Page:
Stevens: Real time risk management – necessity not luxury

Stevens: Real time risk management – necessity not luxury

As it stands, global investment banks are at different stages in the move to real-time risk management. However, all agreed that the ability to aggregate global data and take snapshots of their risk position is essential not only to react to extreme scenarios but also for risk events that occur every day.

While these insights are by no means ground-breaking and have been discussed at an industry wide level for some time, the report goes on to outline what is needed to rectify the situation. One of the main problems the report highlighted was data quality and accessibility for both traders at the coalface and risk decision makers. Without an up-to-date, business-wide view of their positions and trades,
firms are unable to determine their aggregate risk exposures during the day. This can lead to higher than desired intra-day exposures and gaming - which often remain undetected - the result of traders closing out positions before the end of the day. It also leads to inaccurate hedging, and missed opportunities.

In addition to these strains on the bottom line, chief risk officers have been increasingly put under pressure, with regulators baring their teeth following the financial crisis. The FSA has imposed a more stringent programme of stress tests, the Basel Committee has been hardening its internal model approach and the radical changes brought about by the Dodd-Frank Act are beginning to make themselves felt.

I’m sure I’m not alone in saying that real time risk management solutions are long overdue with the benefits of such an approach far-reaching. Critical stress testing scenarios can be completed with far greater ease, banks can prepare for the impact brought about by changes in the values of financial instruments (resulting in fewer losses), firm-wide scenarios analysis would help banks ready themselves for ‘Black Swan’ type events. In addition, a real time risk solution would minimise constraints on liquidity brought about by unforeseen reductions in instrument and market values, including reducing counterparty risk and making allocation of capital far more efficient.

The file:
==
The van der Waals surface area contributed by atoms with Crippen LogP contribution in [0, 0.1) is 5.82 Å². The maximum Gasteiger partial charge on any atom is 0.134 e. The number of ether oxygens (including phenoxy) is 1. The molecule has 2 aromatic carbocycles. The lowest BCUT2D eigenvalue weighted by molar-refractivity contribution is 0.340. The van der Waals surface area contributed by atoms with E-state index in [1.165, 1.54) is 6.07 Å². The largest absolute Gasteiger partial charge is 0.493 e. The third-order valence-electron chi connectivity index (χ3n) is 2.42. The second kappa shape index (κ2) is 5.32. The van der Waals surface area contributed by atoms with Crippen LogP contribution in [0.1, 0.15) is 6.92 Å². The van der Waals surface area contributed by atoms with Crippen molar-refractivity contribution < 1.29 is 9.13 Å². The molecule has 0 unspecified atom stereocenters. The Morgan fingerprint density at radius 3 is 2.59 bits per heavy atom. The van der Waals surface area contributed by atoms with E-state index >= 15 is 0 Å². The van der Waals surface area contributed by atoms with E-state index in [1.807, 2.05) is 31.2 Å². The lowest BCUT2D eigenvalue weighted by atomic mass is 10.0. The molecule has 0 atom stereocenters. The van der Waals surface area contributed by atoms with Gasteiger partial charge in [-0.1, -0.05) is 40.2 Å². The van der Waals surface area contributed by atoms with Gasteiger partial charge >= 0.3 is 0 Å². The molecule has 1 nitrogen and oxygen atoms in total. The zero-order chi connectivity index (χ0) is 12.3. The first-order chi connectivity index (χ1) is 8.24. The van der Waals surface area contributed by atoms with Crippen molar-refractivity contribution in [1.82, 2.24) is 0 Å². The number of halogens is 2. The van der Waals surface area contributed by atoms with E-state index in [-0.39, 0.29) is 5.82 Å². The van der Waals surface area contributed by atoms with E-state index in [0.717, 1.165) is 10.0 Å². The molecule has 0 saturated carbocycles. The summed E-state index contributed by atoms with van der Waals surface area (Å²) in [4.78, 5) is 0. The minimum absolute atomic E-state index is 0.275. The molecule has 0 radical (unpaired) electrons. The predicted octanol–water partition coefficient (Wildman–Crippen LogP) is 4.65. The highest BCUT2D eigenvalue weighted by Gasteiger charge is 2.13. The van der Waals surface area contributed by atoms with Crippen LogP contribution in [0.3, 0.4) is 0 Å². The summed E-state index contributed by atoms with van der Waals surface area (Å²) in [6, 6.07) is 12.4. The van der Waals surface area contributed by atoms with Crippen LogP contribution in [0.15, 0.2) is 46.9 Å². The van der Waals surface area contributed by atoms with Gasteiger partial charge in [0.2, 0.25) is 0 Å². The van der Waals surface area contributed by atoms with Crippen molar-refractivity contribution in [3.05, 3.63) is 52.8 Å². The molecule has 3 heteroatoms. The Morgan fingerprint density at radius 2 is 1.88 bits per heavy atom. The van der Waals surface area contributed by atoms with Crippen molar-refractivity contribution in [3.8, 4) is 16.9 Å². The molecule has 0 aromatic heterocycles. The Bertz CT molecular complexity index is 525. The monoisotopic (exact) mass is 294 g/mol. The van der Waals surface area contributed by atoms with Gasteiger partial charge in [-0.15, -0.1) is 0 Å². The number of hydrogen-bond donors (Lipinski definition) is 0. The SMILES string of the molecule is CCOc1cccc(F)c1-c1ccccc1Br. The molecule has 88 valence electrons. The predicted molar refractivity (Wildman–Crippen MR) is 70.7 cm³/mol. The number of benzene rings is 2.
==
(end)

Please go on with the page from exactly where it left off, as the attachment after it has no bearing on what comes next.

However, for this to be possible, risk managers would need to achieve a complete picture of all the different positions and trades at any given time in order to ascertain an accurate view of their risk exposure. Given the siloed nature of investment banks coupled with the multitude of different systems which are running between lines of business and desks, the majority of risk managers within investment banks have quite a challenge ahead of them and will require the use of smarter and more agile technology.

The case for a real time risk solution is clear. While this will mean substantial investments of both time and money, it will surely be a price worth paying if a bank is to stay on top.

Read the report from Lepus in which senior representatives from global investment banks indicated that current approaches to risk management are inadequate.

Dale Stevens is head of capital markets at SAS UK

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